By ANDREW BROWN, October 22, 2016
In China, trade helped to lift hundreds of millions out of poverty. In the U.S., it is one factor that has contributed to widening wealth disparities and four decades of stagnant wages for the middle classes. Technology is another reason. While both are disruptive, argues Edward Alden, a senior fellow at the Council on Foreign Relations in his forthcoming book “Failure to Adjust,” there is a crucial difference: “Those who lose their jobs to computers are likely to find new ones, while those who lose their jobs to imports are much less likely to do so.”
The real problem is not globalization, argues Mr. Alden, but the “irresponsible” political response by the U.S. government to those whose lives it upends. “Washington has left most Americans to fend for themselves,” he writes.
Mr. Trump’s trade proposals, if enacted, would almost certainly spark a trade war, cutting deeply into the profits of U.S. companies that do well in China, such as Boeing, General Motors, Apple and General Electric. Trade with China supports high-paid jobs in the U.S. for software engineers, marketers, advertisers, retailers, shippers and insurers. If a trade war precipitated a pullout of Chinese capital from American bond markets, it could raise interest rates and throw the economy into recession.
Trade friction, too, would likely harden the Chinese.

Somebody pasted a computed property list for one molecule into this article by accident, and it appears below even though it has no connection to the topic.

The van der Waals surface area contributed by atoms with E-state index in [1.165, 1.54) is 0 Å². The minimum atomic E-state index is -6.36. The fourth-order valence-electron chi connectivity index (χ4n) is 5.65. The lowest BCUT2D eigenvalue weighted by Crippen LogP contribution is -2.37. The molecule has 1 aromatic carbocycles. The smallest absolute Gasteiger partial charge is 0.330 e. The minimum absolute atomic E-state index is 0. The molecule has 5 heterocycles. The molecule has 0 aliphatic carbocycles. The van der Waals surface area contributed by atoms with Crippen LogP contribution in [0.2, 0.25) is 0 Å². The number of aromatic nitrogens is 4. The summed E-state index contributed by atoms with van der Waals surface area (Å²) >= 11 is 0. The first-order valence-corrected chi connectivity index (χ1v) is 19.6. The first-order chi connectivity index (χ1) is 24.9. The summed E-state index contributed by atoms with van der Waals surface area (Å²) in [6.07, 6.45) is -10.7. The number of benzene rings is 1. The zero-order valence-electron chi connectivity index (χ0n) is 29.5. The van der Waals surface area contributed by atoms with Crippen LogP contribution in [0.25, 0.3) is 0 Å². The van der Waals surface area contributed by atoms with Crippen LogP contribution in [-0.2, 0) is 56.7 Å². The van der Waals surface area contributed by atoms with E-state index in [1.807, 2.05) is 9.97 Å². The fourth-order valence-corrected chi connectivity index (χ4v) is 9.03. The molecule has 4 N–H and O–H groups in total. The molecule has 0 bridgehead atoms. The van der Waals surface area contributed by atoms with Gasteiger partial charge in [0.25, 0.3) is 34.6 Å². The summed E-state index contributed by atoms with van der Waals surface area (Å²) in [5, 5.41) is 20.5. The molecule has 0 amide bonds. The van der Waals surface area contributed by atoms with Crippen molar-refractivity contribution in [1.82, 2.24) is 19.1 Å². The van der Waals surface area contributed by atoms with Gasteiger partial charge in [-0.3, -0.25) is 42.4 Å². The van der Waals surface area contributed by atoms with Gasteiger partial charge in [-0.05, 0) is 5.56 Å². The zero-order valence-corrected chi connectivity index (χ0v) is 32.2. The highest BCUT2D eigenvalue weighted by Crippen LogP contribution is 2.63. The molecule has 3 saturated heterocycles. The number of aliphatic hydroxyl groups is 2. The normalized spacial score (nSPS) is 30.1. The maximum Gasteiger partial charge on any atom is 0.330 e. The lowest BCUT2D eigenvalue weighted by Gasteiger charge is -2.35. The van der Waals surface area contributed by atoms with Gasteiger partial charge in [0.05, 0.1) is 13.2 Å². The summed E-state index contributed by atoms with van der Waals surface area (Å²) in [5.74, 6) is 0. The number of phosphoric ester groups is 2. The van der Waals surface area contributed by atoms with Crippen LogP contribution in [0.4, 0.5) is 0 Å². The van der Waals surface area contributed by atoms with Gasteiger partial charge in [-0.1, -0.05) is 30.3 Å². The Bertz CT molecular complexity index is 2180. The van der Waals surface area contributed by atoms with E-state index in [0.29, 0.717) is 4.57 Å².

Beijing is more jealously guarding its domestic markets, and a sharp turn toward authoritarianism under Mr. Xi is reinforcing the trend. New national security laws are driving out U.S. tech companies. Anti-Americanism is on the rise. A video recently released by the Supreme People’s Procuratorate warned of the “dark shadow of the Stars and Stripes.”
Moreover, wealth disparities in China have grown even more pronounced than in the U.S. Mr. Xi faces an influential Maoist fringe convinced that Deng’s entire economic “reform and opening” experiment betrayed the workers in whose name the Communist Party rules.
For both countries, the painful costs of globalization are stubborn realities, and history suggests no easy escape. Even now, after decades of fighting decline, Lowell is still not fully back. Cambodian and other immigrant communities have brought new life, but the old Boott Mills, where New England farm girls once toiled, is now a cultural heritage site for drawing tourists, and another old industrial landmark serves as a business incubator.
Massachusetts Museum of Contemporary Arts today in a converted textile mill
Lowell’s city fathers, says Mr. Forrant, the history professor, like to tell an optimistic story of “rainbows and unicorns.” But there is another, darker narrative—of aging factory workers cast aside. They are out of place in a renovated downtown colonized by artists, movie producers and tech entrepreneurs.
Dongguan’s prospects are just as ambiguous. Gong Jiayong, vice president of the local branch of the China Center of Information Industry Development, ticks off a list of priorities to turn around Dongguan’s fortunes that would be familiar to city authorities anywhere in the U.S.: build brands, deploy robots, boost spending on industrial research and development. “We’re moving from copying to inventing,” he says.
In a way that neither city might acknowledge, each has a stake in the success of the other. Over the years, expanding trade and investment between the U.S. and China provided the ballast for the world’s most consequential relationship. We know where the alternatives can lead. In the 1930s, America turned inward and threw up barriers to trade. Global conflict rapidly followed.
This is the conclusion of a three-part article